Seeking to raise money for the New Hampshire Republican Party, state chairwoman Jennifer Horn recently called the party's national boss, Reince Priebus, with a question: Could he get Rand Paul to visit?
The request, and Paul's appearance here last Monday in a room packed with 500 Republicans, spoke volumes about the party as its followers - some energized by the scandals surrounding Democratic President Barack Obama's administration - are already looking to the 2016 elections. With no clear presidential front-runner in their party, Republicans are in shopping mode.
They are looking for signs of a candidate who could unite the party's religious right, its more moderate establishment and its libertarian, anti-tax Tea Partiers in a way that Mitt Romney, the 2012 presidential nominee, could not do. And they are looking for someone who could appeal to - or at least not offend - Hispanics, non-white women and other parts of the electorate that went big for Obama and Democrats last year.
That's why, just four months into Obama's second term, Paul is part of a stampede of GOP would-be contenders who are criss-crossing the country meeting voters, recruiting potential donors and currying favor with local politicians who could help determine their fate in a run for the White House.
The lessons of Romney's bitter loss in November are never far away. On Monday, Paul made jokes about neighboring (and more liberal) Massachusetts and chided leading Democrat Hillary Clinton. But the Kentucky senator also made a point of calling for a more diverse Republican Party, one that, in his words, should have room for tattooed, bearded and pony-tailed voters. "If you want to be party of white people, we're winning all the white vote," Paul said. "But we're a diverse nation. We're going to win when we look like America."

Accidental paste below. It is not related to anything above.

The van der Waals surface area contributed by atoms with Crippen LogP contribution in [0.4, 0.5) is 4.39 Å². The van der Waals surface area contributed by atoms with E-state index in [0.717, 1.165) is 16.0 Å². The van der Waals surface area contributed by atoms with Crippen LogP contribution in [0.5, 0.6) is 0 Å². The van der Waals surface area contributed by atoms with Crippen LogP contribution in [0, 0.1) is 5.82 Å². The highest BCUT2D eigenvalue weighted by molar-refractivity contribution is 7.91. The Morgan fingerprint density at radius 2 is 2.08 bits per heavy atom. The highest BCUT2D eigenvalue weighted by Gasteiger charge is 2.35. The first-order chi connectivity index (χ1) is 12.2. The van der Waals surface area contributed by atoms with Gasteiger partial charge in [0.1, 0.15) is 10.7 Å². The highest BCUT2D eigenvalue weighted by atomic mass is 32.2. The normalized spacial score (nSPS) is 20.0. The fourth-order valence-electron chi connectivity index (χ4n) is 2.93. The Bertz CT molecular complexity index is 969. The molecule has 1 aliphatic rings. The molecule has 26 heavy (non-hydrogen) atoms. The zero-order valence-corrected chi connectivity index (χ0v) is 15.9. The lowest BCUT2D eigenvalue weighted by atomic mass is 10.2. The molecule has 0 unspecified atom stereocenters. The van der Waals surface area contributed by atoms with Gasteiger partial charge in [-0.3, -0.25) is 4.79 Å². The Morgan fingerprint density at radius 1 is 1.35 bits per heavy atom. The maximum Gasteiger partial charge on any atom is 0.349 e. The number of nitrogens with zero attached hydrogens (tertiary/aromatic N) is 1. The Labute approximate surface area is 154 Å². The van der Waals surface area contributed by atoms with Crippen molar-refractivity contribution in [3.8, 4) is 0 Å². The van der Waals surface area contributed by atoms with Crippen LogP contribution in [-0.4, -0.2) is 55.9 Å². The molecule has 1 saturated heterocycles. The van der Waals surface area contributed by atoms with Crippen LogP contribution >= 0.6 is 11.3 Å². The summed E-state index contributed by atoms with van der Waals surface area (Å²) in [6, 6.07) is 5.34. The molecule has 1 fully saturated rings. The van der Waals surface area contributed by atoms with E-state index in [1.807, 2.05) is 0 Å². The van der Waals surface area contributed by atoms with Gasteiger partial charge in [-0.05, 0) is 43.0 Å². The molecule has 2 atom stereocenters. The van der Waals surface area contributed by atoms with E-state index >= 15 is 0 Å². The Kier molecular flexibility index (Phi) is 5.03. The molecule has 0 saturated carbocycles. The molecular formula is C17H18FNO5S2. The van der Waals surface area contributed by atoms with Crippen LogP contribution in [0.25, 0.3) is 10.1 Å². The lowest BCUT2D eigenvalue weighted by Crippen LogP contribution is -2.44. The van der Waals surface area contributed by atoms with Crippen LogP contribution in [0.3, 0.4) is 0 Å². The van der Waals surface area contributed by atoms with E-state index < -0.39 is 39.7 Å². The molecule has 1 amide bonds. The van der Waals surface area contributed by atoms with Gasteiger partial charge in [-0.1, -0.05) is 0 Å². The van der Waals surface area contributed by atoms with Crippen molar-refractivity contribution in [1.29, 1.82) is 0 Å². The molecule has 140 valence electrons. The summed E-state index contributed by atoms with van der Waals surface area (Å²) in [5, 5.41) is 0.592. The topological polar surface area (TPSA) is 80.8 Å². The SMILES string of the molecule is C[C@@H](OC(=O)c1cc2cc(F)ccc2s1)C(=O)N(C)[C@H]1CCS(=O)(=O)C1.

Paul, the son of libertarian upstart Ron Paul, a Republican presidential contender last year, is on a tour of states such as New Hampshire and Iowa that will hold crucial contests at the start of the 2016 presidential primary season.
Other potential contenders are on the road as well. Wisconsin Governor Scott Walker ventured this week to Iowa, where the first votes traditionally are cast in the presidential campaign, for a pair of fundraisers.
In early June, Wisconsin Congressman Paul Ryan and New Jersey Governor Chris Christie will mingle with supporters of Romney's campaign at a gathering in Park City, Utah. Reuters/Ipsos tracking polls this week show Ryan - Romney's vice presidential running mate last year - and Christie with a slight edge in a crowded field of possible contenders.
Among others tipped to run, Louisiana Governor Bobby Jindal has popped up in New Hampshire in recent weeks, and Texas Senator Ted Cruz, another Tea Party favorite, spoke at a dinner for Republicans in South Carolina, a conservative state that will host the 2016 campaign's first primary in the South.
Florida Senator Marco Rubio has been busy in Washington promoting a plan to overhaul the nation's immigration system, but he has quietly laid some groundwork for a 2016 campaign. Rubio's political action committee recently paid for an ad defending Senator Kelly Ayotte, who has been criticized by gun-control groups since she voted against a plan to extend background checks for gun buyers. The ads are running in Ayotte's home state - New Hampshire.
Rubio's fellow Floridian Jeb Bush, the state's former governor and a brother to one former president and son to another, has not indicated whether he might run in 2016. But he has been politically active, calling for Congress to approve an immigration bill. Potential 2016 contenders "are just beginning to stir," Doug Gross, a Republican operative in Iowa who managed Romney's campaign there in 2008, said of the potential 2016 contenders. "Some of these folks are starting to reach out to key folks."